Bivalent vaccine offers high protection against XBB.1.5 subvariant, study finds

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Updated booster vaccines are reducing a person’s risk of getting sick from Covid-19 by about half, even against infections caused by the rapidly spreading XBB.1.5 subvariant in the United States.

The studies, conducted by researchers at the US Centers for Disease Control and Prevention (CDC), are one of the first analyzes of how bivalent boosters continued to work in the real world as the virus evolved. Data shows that boosters continue to offer substantial protection against variants currently in circulation.

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The near real-time data was collected by the Greater Community Access to Testing program, which administers Covid-19 testing through pharmacies across the US. The project included results for adults who were tested at participating pharmacies from December 1, 2022 to January 13, 2023.

Of the nearly 30,000 test results included in the analysis, more than 13,000 (47%) were positive for Covid-19. More people who tested negative received an updated bivalent booster compared to those who tested positive.

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Study results show that refreshed boosters are most effective for younger adults.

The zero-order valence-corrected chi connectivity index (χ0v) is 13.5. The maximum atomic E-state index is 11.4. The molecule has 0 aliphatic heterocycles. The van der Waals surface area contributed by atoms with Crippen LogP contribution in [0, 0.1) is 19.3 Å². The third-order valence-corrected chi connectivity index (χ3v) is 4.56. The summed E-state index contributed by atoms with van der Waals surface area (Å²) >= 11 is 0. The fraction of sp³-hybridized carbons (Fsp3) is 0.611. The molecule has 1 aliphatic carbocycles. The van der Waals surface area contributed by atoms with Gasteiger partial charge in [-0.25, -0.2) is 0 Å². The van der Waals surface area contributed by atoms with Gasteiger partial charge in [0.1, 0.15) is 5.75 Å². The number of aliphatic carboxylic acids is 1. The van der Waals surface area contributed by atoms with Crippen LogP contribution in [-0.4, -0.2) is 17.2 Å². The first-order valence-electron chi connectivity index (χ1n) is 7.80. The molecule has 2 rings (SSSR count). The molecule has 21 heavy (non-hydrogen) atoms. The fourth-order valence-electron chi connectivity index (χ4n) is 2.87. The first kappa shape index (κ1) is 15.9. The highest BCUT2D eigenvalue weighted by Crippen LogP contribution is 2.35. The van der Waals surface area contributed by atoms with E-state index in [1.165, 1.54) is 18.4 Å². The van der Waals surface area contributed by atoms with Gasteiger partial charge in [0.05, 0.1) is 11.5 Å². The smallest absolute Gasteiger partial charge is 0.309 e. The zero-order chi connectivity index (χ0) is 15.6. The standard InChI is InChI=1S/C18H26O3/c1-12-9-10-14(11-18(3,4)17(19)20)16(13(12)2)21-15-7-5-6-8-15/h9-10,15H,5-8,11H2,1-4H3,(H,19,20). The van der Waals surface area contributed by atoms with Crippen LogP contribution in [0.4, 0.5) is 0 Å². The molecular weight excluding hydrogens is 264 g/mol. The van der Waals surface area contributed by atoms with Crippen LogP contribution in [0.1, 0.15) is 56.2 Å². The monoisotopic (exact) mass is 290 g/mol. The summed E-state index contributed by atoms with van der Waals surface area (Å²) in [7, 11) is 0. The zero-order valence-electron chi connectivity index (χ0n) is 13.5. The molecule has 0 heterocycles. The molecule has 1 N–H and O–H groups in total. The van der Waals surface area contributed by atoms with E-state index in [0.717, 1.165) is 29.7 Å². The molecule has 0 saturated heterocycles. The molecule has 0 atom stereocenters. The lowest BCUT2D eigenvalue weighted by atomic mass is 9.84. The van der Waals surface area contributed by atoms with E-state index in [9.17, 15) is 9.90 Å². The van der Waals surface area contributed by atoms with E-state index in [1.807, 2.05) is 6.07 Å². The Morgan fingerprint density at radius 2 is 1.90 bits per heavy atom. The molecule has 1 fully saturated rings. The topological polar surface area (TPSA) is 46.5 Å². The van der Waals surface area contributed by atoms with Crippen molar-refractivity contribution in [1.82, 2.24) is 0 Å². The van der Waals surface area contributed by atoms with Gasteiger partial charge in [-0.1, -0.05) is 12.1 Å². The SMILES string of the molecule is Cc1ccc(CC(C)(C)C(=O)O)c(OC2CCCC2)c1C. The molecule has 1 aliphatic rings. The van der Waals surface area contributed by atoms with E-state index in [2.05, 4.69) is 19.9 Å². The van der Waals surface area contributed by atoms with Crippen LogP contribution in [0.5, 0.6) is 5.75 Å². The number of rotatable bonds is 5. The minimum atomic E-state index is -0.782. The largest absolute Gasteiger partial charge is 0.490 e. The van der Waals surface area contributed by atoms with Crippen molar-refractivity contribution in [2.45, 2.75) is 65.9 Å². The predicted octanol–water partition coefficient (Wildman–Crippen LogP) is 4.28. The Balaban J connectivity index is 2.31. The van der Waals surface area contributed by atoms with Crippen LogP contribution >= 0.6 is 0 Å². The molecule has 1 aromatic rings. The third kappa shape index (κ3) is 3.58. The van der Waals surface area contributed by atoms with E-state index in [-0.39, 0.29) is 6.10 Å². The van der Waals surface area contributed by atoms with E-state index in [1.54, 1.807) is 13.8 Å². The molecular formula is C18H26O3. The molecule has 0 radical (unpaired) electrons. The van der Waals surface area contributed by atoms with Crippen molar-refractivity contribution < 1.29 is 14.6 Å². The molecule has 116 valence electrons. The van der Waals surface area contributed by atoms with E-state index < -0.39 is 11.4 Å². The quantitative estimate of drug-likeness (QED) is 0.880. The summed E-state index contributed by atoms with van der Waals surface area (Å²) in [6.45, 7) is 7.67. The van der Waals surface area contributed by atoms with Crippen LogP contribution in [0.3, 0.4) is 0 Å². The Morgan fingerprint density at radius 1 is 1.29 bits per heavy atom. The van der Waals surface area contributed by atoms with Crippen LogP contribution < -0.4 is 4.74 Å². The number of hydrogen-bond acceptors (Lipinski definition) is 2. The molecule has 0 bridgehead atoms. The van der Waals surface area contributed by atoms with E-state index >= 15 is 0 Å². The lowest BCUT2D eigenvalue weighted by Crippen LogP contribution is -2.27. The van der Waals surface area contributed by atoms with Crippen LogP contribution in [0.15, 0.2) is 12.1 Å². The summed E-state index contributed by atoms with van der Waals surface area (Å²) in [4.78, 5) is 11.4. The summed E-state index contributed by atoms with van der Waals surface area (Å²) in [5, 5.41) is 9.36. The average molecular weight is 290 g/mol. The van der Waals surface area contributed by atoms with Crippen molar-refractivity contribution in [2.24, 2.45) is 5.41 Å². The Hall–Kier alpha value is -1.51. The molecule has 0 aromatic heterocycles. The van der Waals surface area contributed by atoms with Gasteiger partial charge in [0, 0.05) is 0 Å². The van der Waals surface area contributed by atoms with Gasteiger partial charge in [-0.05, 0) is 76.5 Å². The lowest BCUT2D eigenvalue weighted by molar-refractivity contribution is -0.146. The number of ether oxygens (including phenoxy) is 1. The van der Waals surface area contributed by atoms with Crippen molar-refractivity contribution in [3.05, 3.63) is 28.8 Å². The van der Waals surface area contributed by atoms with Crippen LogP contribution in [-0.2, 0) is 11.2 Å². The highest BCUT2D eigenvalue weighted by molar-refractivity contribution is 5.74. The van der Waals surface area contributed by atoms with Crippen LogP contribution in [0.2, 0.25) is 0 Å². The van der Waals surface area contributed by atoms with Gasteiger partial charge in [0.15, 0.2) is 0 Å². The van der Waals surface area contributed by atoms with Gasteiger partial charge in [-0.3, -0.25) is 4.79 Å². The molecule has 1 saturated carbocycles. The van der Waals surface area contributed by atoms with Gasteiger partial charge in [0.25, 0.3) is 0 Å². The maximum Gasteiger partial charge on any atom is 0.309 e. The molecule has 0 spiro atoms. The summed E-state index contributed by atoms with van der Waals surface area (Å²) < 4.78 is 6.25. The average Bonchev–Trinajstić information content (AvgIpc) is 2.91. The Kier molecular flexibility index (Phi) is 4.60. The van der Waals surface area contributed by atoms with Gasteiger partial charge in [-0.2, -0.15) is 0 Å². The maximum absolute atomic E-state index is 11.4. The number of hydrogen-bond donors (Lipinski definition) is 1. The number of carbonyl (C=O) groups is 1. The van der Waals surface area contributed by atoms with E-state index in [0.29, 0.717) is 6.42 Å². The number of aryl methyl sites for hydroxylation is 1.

For adults aged 18 to 49 years, boosters reduced the odds of getting a symptomatic infection caused by subvariant BA.5 by 52% and reduced the odds of getting an infection caused by XBB or XBB.1.5 by 49%.

For adults aged 50 to 64, the new boosters reduced the odds of becoming ill with Covid-19 by 43% for BA.5 and 40% for XBB subvariants. For those aged 65 years and older, boosters reduced the odds of an infection with symptoms by 37% and 43% for BA.5 and XBB subvariants, respectively.

The study authors saw little evidence of decreased effectiveness two to three months after people received their vaccines.

The study authors said these are just estimates of how well vaccines are protecting people against an infection that causes symptoms like a cough or fever. They are probably working even better against more serious outcomes like hospitalization and death.

“What we know from past experience is that, in general, vaccines protect better against more serious diseases. So these are estimates for symptomatic infection, and we expect similar estimates for hospitalization and death to be higher,” study lead author Ruth Link-Gelles, senior epidemiologist at the CDC, said in a news briefing Wednesday.

The expert warned that these vaccine effectiveness figures are averages. Because everyone is unique in terms of underlying health, prior exposure to the virus, and other factors, these vaccine efficacy estimates may not apply at an individual level. She said it’s important to think about them at a population level.

To rush the study results to the public, the researchers used a shortcut to estimate which Covid-19 infections were caused by subvariant BA.5 and which were caused by the newer recombinant subvariant XBB and its substrain XBB.1.5.

Test results use a series of probes, or markers, to identify a positive case. Some variants of the virus that causes Covid-19 have mutations in their Spike protein that cause one of the test markers to fail. This is called target failure of the S gene.

In the study, test results that showed a failure of the S gene target were considered an infection caused by a BA.5 subvariant. Those that were positive for the S gene were considered to be caused by the XBB or XBB.1.5 lineage.

Source: CNN Brasil

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